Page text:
Most grape growers and vintners are excited about this year’s
Gilroy – Those who like to raise a glass and partake of the grape will be pleased with this year’s harvest as it could be one of the biggest in state history.
The California Agricultural Statistical Service (CASS) released new estimates Wednesday, putting this year’s crop of wine grapes at 3.2 million tons, up from the previous forecast of 2.95 million tons. Last year, 2.78 million tons of wine grapes were crushed, according to CASS. The largest year on record, which dates back to 1920, was 2000 when 3.36 million tons were harvested.
Local wineries are, for the most part, enjoying the abundance.
“We’ve just finished our harvest, and we were 20 percent above normal,” said Carlo Fortino of Hecker Pass Winery just outside of Gilroy. “As I walked through a few weeks ago, you could not see the vines for the grapes. It’s great. You always want more grapes.”
But Ed Pedrizzetti of Pedrizzetti Winery in Morgan Hill said there are “too many grapes.” Pedrizzetti buys grapes to produce his Merlots, Chardonnays, Cabernets and Zinfandels. He said central coast wineries particularly have an abundance, and therefore the prices of the grapes go down, but that might bring a drop in the price of wines next year. A similar trend occurred during the record harvest in 2000.
Locally it is too early to tell if Santa Clara County’s harvest will mirror the statewide trend, according to Kevin O’Day, deputy agricultural commissioner for the south county.
“Typically the vineyards we have here are well-established, with a higher-priced market, and an increase in grape production won’t be felt too much,” he said.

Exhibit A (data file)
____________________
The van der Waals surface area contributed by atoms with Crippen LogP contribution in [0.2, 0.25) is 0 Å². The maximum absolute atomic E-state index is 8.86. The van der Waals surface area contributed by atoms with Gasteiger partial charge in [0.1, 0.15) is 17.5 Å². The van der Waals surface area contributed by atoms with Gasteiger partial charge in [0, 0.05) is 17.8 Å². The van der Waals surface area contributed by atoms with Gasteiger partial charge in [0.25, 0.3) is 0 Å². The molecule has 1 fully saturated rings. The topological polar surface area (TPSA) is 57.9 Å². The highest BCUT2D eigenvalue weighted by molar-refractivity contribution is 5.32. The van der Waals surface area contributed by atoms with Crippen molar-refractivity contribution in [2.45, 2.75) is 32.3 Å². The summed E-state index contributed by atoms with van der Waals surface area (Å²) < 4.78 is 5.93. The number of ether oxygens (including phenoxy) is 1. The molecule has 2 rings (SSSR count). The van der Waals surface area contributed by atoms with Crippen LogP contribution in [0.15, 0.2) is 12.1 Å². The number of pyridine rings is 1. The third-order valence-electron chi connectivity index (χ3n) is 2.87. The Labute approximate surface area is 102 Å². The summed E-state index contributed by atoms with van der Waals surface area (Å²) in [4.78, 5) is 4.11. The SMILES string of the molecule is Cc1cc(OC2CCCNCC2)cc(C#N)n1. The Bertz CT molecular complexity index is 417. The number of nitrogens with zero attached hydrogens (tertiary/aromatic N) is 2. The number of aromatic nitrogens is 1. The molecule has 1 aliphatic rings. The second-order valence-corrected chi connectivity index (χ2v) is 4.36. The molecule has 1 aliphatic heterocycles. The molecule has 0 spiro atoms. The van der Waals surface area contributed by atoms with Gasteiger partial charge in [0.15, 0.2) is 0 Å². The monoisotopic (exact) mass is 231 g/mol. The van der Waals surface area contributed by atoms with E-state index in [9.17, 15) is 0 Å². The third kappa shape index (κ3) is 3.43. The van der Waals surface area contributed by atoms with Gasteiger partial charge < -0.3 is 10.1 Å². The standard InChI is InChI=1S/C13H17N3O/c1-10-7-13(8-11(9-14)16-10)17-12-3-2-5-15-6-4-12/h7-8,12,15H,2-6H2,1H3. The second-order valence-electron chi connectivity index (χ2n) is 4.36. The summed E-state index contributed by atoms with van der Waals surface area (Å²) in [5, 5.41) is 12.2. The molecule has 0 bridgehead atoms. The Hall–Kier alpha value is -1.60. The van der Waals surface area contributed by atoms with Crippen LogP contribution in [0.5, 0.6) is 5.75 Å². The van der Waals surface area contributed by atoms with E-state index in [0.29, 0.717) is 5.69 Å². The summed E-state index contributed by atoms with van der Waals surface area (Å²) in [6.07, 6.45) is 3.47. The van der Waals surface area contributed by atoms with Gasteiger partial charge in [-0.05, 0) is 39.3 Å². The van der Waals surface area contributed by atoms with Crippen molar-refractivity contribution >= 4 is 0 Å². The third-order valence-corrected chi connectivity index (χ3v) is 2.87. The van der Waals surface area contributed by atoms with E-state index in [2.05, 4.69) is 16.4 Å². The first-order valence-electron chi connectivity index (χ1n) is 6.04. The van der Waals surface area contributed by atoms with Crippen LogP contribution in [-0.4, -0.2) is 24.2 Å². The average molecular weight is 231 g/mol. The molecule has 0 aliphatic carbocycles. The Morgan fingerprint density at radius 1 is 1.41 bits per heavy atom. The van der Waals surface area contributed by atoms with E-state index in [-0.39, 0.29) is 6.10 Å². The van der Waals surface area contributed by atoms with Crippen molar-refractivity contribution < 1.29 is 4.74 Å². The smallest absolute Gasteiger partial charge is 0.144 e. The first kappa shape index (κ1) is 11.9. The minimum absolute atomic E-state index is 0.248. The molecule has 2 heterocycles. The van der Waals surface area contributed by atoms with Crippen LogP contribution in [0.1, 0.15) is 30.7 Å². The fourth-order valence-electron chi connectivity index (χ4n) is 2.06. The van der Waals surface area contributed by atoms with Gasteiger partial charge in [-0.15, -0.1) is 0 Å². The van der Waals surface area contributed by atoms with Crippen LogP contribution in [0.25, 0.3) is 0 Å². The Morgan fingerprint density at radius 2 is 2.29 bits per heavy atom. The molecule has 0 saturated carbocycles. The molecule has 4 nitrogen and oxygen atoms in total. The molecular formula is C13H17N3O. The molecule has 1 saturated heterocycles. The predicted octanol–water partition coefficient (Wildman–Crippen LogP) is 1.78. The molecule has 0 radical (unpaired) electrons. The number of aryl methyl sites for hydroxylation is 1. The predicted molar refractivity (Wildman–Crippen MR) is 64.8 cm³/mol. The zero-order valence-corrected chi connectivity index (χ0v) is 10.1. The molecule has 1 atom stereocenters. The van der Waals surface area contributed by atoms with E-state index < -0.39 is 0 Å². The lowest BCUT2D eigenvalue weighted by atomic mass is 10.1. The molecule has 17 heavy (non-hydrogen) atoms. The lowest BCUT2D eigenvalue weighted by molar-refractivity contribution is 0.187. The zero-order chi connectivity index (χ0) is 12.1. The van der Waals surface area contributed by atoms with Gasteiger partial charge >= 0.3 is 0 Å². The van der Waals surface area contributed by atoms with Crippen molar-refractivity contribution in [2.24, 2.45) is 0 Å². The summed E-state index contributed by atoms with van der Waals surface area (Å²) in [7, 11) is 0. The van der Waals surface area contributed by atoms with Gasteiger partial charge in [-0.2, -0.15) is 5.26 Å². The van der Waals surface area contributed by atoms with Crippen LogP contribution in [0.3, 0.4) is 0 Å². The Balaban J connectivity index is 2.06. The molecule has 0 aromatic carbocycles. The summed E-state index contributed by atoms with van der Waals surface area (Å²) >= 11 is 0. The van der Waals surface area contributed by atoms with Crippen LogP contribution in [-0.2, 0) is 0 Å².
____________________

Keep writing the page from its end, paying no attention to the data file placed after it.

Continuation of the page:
Mert Price, a deputy agriculture commissioner in the San Jose office, said he has talked to several vineyard owners and found variations among grape growers – some have larger than expected harvests, others say yields are down, and several more are just beginning their harvest.
“It really averages out, but it is still a little early here for us to tell for sure,” he said. “Grape prices in the Central Valley have been low, and almond prices are high, so you do see a movement in the state towards almonds. But you don’t see that type of movement here.”
Gino Fortino, of the Fortino Winery in Gilroy, said their harvest is up a bit from previous years. The quality of the grapes this year is very nice, he said.
“It has been nice and temperate, not too hot, not too cold,” he said. “The grapes have had a long hang time on the vine.”
Winemakers at Guglielmo Winery in Morgan Hill were unavailable for comment.
Most of the local wineries have finished harvesting or will within the next week or so. The grapes are crushed, and the winemaking process begins.
Hecker Pass’ Carlo Fortino, who is not related to Gino Fortino, also is excited about the potential of this year’s harvest.
“We had 43 inches of rain here this year, where we normally have 24 to 26,” he said. “We had a lot of rain early on, and when the buds were coming out, we had cool weather so they developed really nicely. Then when the foliage came in, it was hot, and the vines love the heat. But if you get it too early in the season, you can have burns. This season was just right.”